We eventually made our way back into our room, though I honestly don’t remember walking back. I was most certainly in the zone. Prior to going into labor I feared that my eyes would be focused on the clock, and how long I had been in pain. In reality, I had no concept of time; I couldn’t care less what time it was. Time as I knew it was one minute long. It consisted of me climbing to the peak of thirty seconds, then descending the next thirty seconds back to a blurry existence. Many of the voices I heard became similar to the adults in Charlie Brown, but Brett’s voice came in loud and clear, as he counted out every single contraction. I feared, prior to going into labor, that I’d get to the point of giving up, wanting to quit, doubting that I could handle any more. Not once did I feel this. God was so faithful to keep me grounded, focused, and centered.
Around 3:30 pm my contractions became really intense. My modesty had gone flying out the window, and I was working through my contractions with a new intensity. I began to feel the overwhelming urge to push. Our nurse came in to check on me, and when I somehow managed to communicate (I’m not sure if I formulated a complete sentence or not) that I needed to push, she decided that it was time to check my dilation again. I had progressed from 4 cm to 7 cm in an hour and a half. Because of my progress it was finally time to move over to the tub, for I wanted to labor in the tub, and intended to have a water birth. My pre-labor modest self packed a bathing suit top, thinking that I’d want to cover my breasts while in the water. When in the throes of labor, however, there was no way I was about to waste any energy tying my bathing suit on just to cover up. I would’ve jetted across the hospital lobby buck naked at that moment if I had to.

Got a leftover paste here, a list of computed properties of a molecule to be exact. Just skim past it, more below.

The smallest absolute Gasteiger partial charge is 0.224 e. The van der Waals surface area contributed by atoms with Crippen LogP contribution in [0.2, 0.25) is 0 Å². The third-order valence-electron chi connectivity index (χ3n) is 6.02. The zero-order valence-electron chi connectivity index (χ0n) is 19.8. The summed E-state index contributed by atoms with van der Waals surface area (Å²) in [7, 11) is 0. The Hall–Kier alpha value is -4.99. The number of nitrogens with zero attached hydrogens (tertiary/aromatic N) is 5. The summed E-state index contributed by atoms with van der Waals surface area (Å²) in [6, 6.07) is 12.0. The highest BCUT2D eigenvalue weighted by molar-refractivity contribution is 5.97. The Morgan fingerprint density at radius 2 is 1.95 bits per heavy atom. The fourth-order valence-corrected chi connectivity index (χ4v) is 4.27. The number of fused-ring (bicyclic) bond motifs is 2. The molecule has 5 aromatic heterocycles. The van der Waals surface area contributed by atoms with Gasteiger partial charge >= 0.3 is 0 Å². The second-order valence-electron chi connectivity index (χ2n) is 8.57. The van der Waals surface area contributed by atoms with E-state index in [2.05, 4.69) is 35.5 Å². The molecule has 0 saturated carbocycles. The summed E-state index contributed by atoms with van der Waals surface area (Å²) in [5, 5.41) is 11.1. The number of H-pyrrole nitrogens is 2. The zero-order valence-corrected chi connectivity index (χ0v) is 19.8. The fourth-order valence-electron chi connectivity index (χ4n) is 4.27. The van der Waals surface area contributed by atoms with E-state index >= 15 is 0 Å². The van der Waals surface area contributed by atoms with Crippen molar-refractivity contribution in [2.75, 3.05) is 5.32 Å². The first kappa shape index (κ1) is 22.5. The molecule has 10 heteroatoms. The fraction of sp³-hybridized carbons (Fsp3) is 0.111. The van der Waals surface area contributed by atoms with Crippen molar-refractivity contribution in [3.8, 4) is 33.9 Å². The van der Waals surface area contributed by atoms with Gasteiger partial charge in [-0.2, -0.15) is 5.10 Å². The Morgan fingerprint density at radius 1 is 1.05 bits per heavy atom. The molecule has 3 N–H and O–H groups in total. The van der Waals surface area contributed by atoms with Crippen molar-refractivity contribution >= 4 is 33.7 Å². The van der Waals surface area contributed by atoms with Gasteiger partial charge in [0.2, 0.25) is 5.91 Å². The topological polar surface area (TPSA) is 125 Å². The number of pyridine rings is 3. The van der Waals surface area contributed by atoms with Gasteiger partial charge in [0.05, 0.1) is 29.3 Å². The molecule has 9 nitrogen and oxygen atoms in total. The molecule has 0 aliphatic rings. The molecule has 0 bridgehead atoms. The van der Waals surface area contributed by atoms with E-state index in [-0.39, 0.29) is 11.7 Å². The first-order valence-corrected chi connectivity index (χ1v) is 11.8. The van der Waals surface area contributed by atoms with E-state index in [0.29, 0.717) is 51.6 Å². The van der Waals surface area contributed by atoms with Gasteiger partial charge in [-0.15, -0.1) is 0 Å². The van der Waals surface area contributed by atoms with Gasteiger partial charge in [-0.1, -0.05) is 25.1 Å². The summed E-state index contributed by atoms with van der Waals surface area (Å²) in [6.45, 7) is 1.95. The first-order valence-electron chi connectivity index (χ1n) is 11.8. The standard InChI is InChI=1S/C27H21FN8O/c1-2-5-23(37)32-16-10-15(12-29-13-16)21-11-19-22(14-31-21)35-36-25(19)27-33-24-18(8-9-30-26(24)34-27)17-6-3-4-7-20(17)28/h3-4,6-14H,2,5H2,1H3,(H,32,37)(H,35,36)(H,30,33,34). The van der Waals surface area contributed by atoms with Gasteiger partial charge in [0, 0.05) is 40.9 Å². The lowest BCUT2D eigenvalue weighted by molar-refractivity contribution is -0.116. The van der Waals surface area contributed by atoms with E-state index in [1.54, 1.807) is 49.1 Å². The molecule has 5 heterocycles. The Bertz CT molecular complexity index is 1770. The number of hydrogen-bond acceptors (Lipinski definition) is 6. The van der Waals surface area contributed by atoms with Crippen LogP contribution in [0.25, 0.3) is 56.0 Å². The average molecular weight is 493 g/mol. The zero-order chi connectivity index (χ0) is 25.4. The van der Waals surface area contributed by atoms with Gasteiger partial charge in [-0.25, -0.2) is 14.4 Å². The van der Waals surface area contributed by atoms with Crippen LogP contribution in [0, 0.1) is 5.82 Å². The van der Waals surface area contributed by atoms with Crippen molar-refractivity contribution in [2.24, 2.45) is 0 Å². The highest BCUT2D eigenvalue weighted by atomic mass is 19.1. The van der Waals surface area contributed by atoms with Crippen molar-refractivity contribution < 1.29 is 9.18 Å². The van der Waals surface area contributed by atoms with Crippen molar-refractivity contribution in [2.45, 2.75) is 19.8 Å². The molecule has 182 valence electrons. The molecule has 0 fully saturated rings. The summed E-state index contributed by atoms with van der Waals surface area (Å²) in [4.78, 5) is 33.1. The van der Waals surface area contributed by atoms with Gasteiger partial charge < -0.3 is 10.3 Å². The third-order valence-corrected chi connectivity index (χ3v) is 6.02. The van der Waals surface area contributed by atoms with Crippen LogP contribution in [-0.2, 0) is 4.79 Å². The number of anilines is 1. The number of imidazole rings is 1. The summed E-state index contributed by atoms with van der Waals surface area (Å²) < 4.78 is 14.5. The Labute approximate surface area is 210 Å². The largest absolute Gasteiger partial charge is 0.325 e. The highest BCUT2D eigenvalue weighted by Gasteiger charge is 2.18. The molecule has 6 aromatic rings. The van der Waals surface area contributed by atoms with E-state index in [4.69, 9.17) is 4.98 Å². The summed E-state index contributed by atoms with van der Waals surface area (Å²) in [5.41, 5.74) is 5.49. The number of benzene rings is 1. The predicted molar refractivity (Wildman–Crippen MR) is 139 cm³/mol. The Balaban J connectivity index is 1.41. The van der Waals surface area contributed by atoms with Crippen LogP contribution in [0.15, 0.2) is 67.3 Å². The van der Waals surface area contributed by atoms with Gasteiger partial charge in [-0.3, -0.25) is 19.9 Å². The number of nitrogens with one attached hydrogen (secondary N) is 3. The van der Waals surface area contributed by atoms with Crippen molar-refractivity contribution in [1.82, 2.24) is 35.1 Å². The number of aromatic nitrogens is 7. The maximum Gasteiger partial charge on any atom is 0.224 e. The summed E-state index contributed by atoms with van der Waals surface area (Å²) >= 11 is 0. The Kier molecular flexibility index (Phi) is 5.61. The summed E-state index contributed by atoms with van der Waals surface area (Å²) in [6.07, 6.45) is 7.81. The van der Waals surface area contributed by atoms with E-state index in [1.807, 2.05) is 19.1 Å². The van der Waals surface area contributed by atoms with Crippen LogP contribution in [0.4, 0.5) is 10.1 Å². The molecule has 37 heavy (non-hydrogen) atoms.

Somehow I managed to walk (sprint) across the birth center hall to my new room, the room in which I’d deliver my baby. I hopped in the tub just in time to begin my new, more intense contractions. I don’t remember opening my eyes much from this point on, and my memories are all quite fragmented. I was hot…so, so hot. The ice water soaked rags that Brett faithfully covered my head with are in the archives of my brain. Heaven.